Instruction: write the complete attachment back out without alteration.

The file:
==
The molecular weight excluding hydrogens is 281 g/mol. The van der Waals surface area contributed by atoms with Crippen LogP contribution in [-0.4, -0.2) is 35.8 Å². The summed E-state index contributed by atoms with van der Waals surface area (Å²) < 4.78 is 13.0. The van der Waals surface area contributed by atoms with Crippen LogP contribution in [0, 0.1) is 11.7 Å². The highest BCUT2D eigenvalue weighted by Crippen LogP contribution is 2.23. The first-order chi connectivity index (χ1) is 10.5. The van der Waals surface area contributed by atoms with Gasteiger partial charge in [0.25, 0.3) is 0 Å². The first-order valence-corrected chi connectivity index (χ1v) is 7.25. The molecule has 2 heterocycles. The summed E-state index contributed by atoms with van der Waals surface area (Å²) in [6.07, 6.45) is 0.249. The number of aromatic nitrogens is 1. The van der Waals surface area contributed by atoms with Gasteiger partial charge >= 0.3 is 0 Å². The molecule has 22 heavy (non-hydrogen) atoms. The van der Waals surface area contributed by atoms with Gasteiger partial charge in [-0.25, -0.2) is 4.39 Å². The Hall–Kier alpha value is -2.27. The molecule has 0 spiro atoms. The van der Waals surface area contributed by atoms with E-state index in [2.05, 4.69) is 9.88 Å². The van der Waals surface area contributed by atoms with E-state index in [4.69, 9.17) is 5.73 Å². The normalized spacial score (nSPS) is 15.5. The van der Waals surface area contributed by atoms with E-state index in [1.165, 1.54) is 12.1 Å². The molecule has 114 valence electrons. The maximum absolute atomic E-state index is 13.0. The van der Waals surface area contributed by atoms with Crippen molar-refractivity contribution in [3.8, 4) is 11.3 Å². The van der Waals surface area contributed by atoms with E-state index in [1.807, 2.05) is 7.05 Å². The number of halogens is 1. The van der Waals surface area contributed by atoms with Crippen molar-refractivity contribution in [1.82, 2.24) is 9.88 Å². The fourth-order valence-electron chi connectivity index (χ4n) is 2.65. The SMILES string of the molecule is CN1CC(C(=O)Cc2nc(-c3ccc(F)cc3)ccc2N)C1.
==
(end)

The molecular weight excluding hydrogens is 281 g/mol. The van der Waals surface area contributed by atoms with Crippen LogP contribution in [-0.4, -0.2) is 35.8 Å². The summed E-state index contributed by atoms with van der Waals surface area (Å²) < 4.78 is 13.0. The van der Waals surface area contributed by atoms with Crippen LogP contribution in [0, 0.1) is 11.7 Å². The highest BCUT2D eigenvalue weighted by Crippen LogP contribution is 2.23. The first-order chi connectivity index (χ1) is 10.5. The van der Waals surface area contributed by atoms with Gasteiger partial charge in [0.25, 0.3) is 0 Å². The first-order valence-corrected chi connectivity index (χ1v) is 7.25. The molecule has 2 heterocycles. The summed E-state index contributed by atoms with van der Waals surface area (Å²) in [6.07, 6.45) is 0.249. The number of aromatic nitrogens is 1. The van der Waals surface area contributed by atoms with Gasteiger partial charge >= 0.3 is 0 Å². The molecule has 22 heavy (non-hydrogen) atoms. The van der Waals surface area contributed by atoms with Gasteiger partial charge in [-0.25, -0.2) is 4.39 Å². The Hall–Kier alpha value is -2.27. The molecule has 0 spiro atoms. The van der Waals surface area contributed by atoms with E-state index in [2.05, 4.69) is 9.88 Å². The van der Waals surface area contributed by atoms with E-state index in [4.69, 9.17) is 5.73 Å². The normalized spacial score (nSPS) is 15.5. The van der Waals surface area contributed by atoms with E-state index in [1.165, 1.54) is 12.1 Å². The molecule has 114 valence electrons. The maximum absolute atomic E-state index is 13.0. The van der Waals surface area contributed by atoms with Crippen molar-refractivity contribution in [3.8, 4) is 11.3 Å². The van der Waals surface area contributed by atoms with E-state index in [1.807, 2.05) is 7.05 Å². The number of halogens is 1. The van der Waals surface area contributed by atoms with Crippen molar-refractivity contribution in [1.82, 2.24) is 9.88 Å². The fourth-order valence-electron chi connectivity index (χ4n) is 2.65. The SMILES string of the molecule is CN1CC(C(=O)Cc2nc(-c3ccc(F)cc3)ccc2N)C1.